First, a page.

So this is where we are currently. I think one or two more attempts at modifying the mold and casting this part should get us to the right quality level.

If that doesn’t work, we always have the option of putting this mold into a pressure pot to pressurize all the trapped air bubbles away, although that would require a capital investment of around $20,000 in a large pressure vessel and an industrial air compressor. We’re trying our best to not have to incur that expense.

After the front body comes the back body, then the neck (front and back). (All the remaining parts after these are small and nowhere as challenging as the guitar body.)

Overall, we’re continuing to make steady progress. We wish we were going faster, of course, but with limited resources we’re doing our best.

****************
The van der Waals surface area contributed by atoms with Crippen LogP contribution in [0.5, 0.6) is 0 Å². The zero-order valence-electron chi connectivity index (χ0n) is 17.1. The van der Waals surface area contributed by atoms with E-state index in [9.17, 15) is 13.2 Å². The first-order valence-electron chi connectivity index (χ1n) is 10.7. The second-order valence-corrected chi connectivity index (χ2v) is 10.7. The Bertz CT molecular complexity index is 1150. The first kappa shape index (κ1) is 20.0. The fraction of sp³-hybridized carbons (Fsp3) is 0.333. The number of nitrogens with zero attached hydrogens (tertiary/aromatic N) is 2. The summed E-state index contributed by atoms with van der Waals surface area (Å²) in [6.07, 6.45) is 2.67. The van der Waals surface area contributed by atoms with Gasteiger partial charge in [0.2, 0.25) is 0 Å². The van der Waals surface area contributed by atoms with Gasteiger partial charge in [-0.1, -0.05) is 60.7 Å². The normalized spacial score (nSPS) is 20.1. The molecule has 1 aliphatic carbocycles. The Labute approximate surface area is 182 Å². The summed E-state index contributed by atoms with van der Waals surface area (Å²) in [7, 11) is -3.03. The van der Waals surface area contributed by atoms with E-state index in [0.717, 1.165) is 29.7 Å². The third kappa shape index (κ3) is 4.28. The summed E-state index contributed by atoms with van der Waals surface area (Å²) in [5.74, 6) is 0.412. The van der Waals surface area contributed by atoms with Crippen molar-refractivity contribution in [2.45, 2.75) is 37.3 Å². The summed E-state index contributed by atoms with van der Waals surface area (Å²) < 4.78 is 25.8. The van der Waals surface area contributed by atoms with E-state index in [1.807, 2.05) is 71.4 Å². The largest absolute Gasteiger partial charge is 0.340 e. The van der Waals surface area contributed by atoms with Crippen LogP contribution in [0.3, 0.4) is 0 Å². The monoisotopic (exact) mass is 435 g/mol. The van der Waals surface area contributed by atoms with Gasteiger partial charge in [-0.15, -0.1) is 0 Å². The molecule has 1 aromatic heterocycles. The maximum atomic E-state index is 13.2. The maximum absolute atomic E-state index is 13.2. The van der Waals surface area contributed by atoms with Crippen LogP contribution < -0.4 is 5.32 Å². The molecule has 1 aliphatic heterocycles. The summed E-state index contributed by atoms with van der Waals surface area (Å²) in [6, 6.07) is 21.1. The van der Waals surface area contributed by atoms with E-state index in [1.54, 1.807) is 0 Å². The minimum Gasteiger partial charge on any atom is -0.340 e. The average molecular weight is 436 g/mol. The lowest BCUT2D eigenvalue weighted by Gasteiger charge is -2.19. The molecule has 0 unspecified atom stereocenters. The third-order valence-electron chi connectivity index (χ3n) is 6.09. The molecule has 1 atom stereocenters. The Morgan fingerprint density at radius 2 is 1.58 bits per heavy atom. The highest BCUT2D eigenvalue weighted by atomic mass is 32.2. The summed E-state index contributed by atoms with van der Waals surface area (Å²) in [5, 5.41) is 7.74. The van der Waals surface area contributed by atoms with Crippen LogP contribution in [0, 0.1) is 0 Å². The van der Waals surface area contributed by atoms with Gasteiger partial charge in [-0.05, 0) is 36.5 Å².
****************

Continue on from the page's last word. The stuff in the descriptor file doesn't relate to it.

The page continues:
Regarding schedule, we’re still on track for initial shipments this summer, although it’s looking increasingly like late summer. We’re continuing our efforts to raise funding, and if we’re successful, we’ll be able to accelerate with additional resources. (We’re currently applying to a couple of programs that provide funding to hardware startups manufacturing in Southern California. We’ll let you know if we have good news on that front.)

Thanks again for your continued patience and support! As always, we welcome your comments, questions, concerns and criticism.

Best wishes to everyone for a good Easter, Passover and Spring!

- Brian

16 comments

Apr 01, 2018 • Posted by EDDIE DUDLEY

i been waiting patiently for over a year now, can not wait to get my hands on that great guitar!! i am sure that i am going to be very happy that i waited so long for it!!!i just hope that i will not be disappointed!!

Apr 01, 2018 • Posted by Joseph Lemons

So will I still possibly get my guitar by July?